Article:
Annual End Polio Now Tulip campaign-spearheaded by Pam Harrison, Rotary Club of Sackville
 
The tulips were designed and created in Holland specifically for the End Polio Now campaign. Each box sold provides vaccines for eight children.
 

What is Polio?

Poliovirus is a highly infectious disease that most commonly affects children under the age of 5. It can be transmitted through direct contact with someone infected with the virus or, less commonly, through contaminated food and water. People carrying the poliovirus can spread the virus for weeks in their feces. Polio can lead to temporary or permanent muscle paralysis, disability, bone deformities and death.  Although there is no cure, there is a safe and effective vaccine – one which Rotary and our partners use to immunize over 2.5 billion children worldwide.
 
  • In 1988 — when wild poliovirus was in more than 125 countries, paralyzing 350,000 people every year — the World Health Assembly launched the Global Polio Eradication Initiative (GPEI) to help eliminate the disease through a mass immunization campaign.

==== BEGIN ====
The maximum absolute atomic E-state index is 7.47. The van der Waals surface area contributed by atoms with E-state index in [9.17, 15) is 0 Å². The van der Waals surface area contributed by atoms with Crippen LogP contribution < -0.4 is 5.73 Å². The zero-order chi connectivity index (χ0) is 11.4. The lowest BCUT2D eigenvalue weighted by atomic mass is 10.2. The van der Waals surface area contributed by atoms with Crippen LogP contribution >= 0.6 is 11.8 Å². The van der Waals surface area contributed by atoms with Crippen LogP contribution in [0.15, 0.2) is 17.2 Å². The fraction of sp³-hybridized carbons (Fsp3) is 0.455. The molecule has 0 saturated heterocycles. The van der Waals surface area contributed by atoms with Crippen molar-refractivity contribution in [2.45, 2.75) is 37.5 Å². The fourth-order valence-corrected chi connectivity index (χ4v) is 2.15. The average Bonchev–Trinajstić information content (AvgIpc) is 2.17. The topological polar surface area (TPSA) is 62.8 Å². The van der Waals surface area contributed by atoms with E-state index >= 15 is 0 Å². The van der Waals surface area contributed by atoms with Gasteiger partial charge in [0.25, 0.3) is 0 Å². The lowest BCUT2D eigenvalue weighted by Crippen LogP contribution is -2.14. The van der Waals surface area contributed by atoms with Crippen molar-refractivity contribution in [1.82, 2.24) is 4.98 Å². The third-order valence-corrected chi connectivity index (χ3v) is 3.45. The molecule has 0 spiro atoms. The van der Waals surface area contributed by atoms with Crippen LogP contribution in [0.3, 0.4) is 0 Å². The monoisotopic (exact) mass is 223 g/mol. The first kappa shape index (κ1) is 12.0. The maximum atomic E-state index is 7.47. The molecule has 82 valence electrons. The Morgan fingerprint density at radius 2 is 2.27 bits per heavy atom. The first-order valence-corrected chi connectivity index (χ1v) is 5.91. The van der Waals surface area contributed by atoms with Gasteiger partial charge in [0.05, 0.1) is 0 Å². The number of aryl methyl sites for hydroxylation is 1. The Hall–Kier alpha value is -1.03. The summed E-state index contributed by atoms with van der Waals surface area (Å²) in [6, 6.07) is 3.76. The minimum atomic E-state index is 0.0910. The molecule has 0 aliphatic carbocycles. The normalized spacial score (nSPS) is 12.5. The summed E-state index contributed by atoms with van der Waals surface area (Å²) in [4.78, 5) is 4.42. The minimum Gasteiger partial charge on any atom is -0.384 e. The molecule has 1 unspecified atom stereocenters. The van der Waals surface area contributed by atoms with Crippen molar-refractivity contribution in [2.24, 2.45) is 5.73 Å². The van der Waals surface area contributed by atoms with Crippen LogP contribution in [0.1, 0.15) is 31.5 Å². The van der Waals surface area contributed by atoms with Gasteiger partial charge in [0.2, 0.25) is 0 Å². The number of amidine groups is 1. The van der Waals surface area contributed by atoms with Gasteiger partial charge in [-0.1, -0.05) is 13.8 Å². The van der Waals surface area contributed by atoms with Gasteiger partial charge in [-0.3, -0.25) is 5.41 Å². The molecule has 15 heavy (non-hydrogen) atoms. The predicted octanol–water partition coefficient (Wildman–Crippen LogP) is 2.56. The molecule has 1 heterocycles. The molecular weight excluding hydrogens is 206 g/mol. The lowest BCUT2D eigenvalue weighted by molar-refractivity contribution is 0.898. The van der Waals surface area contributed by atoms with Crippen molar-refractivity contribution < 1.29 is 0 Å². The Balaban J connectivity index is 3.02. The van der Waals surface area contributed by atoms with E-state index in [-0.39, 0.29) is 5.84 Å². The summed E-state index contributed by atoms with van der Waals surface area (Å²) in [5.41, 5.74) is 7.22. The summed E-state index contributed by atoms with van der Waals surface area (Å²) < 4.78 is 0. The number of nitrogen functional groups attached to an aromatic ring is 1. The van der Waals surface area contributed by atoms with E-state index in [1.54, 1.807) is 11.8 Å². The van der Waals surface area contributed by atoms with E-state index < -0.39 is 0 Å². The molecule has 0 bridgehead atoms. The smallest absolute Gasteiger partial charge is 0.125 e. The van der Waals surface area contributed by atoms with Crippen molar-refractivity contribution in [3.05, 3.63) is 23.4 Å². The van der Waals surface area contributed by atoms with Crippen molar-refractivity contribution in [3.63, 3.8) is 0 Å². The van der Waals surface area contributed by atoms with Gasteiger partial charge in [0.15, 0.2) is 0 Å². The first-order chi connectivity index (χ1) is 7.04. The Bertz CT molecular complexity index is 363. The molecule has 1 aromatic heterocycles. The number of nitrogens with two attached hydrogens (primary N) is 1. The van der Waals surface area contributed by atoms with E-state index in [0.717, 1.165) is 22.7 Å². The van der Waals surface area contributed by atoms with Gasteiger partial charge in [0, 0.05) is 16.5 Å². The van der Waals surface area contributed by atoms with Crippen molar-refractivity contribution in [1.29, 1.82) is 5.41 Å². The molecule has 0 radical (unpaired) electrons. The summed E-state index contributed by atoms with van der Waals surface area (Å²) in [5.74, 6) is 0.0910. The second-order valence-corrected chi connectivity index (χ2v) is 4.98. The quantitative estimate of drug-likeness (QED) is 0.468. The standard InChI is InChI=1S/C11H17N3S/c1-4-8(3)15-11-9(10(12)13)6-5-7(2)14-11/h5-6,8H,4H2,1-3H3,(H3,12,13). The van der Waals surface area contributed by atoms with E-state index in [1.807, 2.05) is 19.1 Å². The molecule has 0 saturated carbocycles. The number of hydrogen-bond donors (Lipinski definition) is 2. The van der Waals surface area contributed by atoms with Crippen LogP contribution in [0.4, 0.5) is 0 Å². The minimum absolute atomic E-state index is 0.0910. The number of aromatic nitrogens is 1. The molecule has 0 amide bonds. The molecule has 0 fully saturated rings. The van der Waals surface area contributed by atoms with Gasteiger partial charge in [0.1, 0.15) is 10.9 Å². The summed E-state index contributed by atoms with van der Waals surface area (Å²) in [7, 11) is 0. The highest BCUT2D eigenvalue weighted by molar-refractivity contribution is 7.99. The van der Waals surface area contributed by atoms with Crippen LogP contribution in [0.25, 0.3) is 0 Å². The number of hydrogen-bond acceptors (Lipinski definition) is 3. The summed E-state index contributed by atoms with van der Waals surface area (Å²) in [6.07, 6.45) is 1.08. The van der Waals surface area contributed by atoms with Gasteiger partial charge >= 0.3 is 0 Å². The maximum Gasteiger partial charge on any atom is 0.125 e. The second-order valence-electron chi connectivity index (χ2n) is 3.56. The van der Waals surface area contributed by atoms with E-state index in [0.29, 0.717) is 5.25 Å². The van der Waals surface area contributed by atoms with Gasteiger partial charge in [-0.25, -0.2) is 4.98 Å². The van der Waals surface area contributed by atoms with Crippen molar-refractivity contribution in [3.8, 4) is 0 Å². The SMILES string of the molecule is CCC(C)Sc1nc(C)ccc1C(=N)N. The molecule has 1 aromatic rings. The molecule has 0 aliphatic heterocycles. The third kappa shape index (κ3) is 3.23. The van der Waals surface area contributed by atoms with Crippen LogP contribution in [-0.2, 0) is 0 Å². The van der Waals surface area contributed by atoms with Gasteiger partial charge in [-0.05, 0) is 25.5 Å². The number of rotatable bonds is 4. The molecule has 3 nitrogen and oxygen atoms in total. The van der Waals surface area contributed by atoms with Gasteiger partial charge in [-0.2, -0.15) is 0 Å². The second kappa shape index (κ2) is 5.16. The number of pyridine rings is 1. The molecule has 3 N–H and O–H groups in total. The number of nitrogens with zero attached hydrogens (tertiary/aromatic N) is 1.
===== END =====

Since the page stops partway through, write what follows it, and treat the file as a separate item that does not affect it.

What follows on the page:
• In 2007 the Bill and Melinda Gates Foundation joined other major health organizations already committed to the GPEI, contributing nearly $3 billion toward eradicating polio by 2020.
  • There are now only two countries with cases of the wild polio virus in existence today - Afghanistan and Pakistan. Political and social turmoil have made vaccinations in some areas of the world difficult.
  • Dr. Jonas Salk is credited with developing the first safe and effective polio vaccine in 1955.
  • The first initiative to wipe out polio through mass vaccination of children began in 1985 with the launch of PolioPlus by Rotary International.
  • According to the World Health Organization, as long as a single child remains infected, children in all countries are at risk of contracting polio. Failure to eradicate polio from these last remaining strongholds could result in as many as 200 000 new cases every year, within 10 years, all over the world.
  • Many survivors of polio will develop post-polio syndrome (PPS) later in life. The symptoms of PPS include weakness, fatigue, breathing and swallowing problems and muscle atrophy. It is estimated that up to 50 to 70 percent of polio survivors may experience the disabling effects of post-polio syndrome 25 to 45 years after their initial recovery from polio. There are approximately 125,000 Canadian polio survivors.
  • World Polio Day is celebrated on October 24 every year to raise awareness for polio vaccination and eradication of polio. It was established by Rotary International over a decade ago to commemorate the birth of Dr. Jonas Salk who developed the first polio vaccine.
 
 
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